My life has been in a whirl since early September. Perhaps the biggest blow I received was being notified that I needed to move by October thirteenth. If I had stayed until then my landlord would have charged me for those days, so I had no choice but to start looking for a new place and be out by the first. My former landlord hated me. I think it's because I was too friendly. I will say one thing: talking to this Asian lady was like talking to a brick wall. She was severely stubborn and set in her ways. There was no compromise.

The drama started when I first moved in at the beginning of January. I was told I could ask permission to have a guest over and that it would be okay if they knew about it. I asked her if I could have one friend over on a Saturday night and cook a light dinner since I love cooking. She told me that I could not because I was not in a relationship like the other tenant. Her logic was this: "I cannot keep him from having his girlfriend over because they are in a relationship. You want to have a social gathering and it makes me nervous that there would be people in this house that I've never met when I'm gone and I don't feel comfortable knowing strangers have been in here."

Angered and wanting to say, "So if my friend and I were fucking it would be okay, right?" but I did not, because I'm a bigger person. She did sense my infuriated mood though. Surviving two years in an Independent Fundamental Baptist Bible College will give you patience to accept things as they are, but the sinister thoughts that form in your brain will not leave the mind. I was pissed, but I accepted things and continued living there because it was the best thing for me at the time. (I ended up saving close to $900).

Then the cold showers started.

There were many times that I took showers in lower than lukewarm temperatures. I was terrified to say anything to her, but I finally got the nerve to approach the water heater in the garage and turn up the pilot light. The warm showers were refreshing and comforting, and then the cold ones started again. And sooner or later it was a game of turning up and down the pilot light. It occurred to me that she was doing everything in her power to run me out and she saw that nothing was working.

She had already started avoiding me and eventually September came with bad news: "Kevin, we need to talk. I have a good friend coming over from China to visit for one month. I asked my other family members if they could host her and they told me they did not have the room. So I told my friend that I would ask my tenant to move out to give her room. I need you to move out by October thirteenth." Surprised, I asked, "Well what about the other tenant?" She responded, "He's fine." I rushed up to my room depressed and worried and immediately started searching on CraigsList for a new abode. Believe me, it's no fun being thrown into Refugee Mode.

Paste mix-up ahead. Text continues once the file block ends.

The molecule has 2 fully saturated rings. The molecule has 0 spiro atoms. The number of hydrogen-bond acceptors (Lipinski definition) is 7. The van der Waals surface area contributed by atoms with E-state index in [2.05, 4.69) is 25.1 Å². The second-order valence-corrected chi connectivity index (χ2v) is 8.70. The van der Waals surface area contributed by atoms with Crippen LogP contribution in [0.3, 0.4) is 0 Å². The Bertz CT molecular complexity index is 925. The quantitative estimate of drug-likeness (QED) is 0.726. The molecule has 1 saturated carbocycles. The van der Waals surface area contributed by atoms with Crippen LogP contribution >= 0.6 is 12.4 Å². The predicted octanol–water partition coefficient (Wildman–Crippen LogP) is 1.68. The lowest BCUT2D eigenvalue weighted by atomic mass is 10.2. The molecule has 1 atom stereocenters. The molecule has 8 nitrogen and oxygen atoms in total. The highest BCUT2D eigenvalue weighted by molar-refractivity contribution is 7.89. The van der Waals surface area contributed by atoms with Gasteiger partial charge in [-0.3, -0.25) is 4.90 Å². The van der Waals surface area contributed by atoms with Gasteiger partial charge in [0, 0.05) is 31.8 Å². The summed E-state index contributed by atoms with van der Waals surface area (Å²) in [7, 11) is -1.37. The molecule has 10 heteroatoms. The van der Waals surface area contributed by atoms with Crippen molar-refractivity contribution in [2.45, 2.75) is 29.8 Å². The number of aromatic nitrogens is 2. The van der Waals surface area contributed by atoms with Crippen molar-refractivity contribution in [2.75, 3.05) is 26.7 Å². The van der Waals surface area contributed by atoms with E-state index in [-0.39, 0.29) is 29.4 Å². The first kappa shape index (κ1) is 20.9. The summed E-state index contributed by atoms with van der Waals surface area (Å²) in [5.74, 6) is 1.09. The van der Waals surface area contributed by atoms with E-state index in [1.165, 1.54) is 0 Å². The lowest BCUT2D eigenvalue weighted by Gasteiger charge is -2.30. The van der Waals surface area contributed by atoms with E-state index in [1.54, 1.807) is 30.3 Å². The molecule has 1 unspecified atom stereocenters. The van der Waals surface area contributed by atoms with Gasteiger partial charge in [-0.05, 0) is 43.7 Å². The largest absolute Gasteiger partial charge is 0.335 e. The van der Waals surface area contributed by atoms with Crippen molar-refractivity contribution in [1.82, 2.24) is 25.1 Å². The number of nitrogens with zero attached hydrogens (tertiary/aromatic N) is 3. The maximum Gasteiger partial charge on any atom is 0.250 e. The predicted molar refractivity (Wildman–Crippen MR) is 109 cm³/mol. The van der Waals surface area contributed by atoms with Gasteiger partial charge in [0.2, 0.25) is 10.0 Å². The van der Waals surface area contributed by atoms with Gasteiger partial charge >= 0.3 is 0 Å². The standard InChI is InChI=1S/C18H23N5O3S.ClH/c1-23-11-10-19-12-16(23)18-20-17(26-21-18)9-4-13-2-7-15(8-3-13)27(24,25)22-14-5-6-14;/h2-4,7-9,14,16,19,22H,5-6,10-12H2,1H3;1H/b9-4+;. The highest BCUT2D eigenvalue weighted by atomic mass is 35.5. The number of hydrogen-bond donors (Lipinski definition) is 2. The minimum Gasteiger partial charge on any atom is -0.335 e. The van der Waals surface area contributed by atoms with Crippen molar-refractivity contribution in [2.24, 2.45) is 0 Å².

My anger was boiling and my worrying driving me insane. I did not want to ask a close friend of mine if I could stay with him for a while because I did not want to intrude. He told me I was more than welcome to if it came down to it. I love him and I will always love him for that. I will love him forever. Another friend of mine had asked me to move in with him a few months earlier because his current housemate told him he was going to move out of state to chase after his lesbian military bride who he had married so he could get a check every month. Even though she was munching on carpet across the country, my friend's housemate had a girlfriend that was a stripper at Larry Flint's Hustler Club in the North Beach district of San Francisco. That sordid soap opera fell through and his housemate never moved out.

After looking for nearly one month I found a place in San Leandro that seemed good. Almost perfect. The house looks very old, it has a large haggard white gable and reminds me of the Sanderson Sister's house in Hocus Pocus. However, its in a gorgeous safe sprawling neighborhood that I am falling in love with. The landlord loved me! She is Mexican and even hugged and kissed me on the cheek to welcome me as she put the keys into my hand. I had grandiose visions at the moment of Miss Madrigal from Armistead Maupin's Tales of the City. She even took me down the street and said, "Kevin, I like you and I want to give you special parking in the drive way. If any of the other tenants ask why you park there, just say that you pay extra, even though you do not. It will be our little secret." I guess I do have a special charm.

The first night in that house within the San Leandro avenues was marvelous. For the first time in half a year I slept like a baby on an air mattress that I recently purchased at Target. The bed in the other house was firm and hard as a wooden plank. Not even the cushioning I had for it could take the hardness out of it.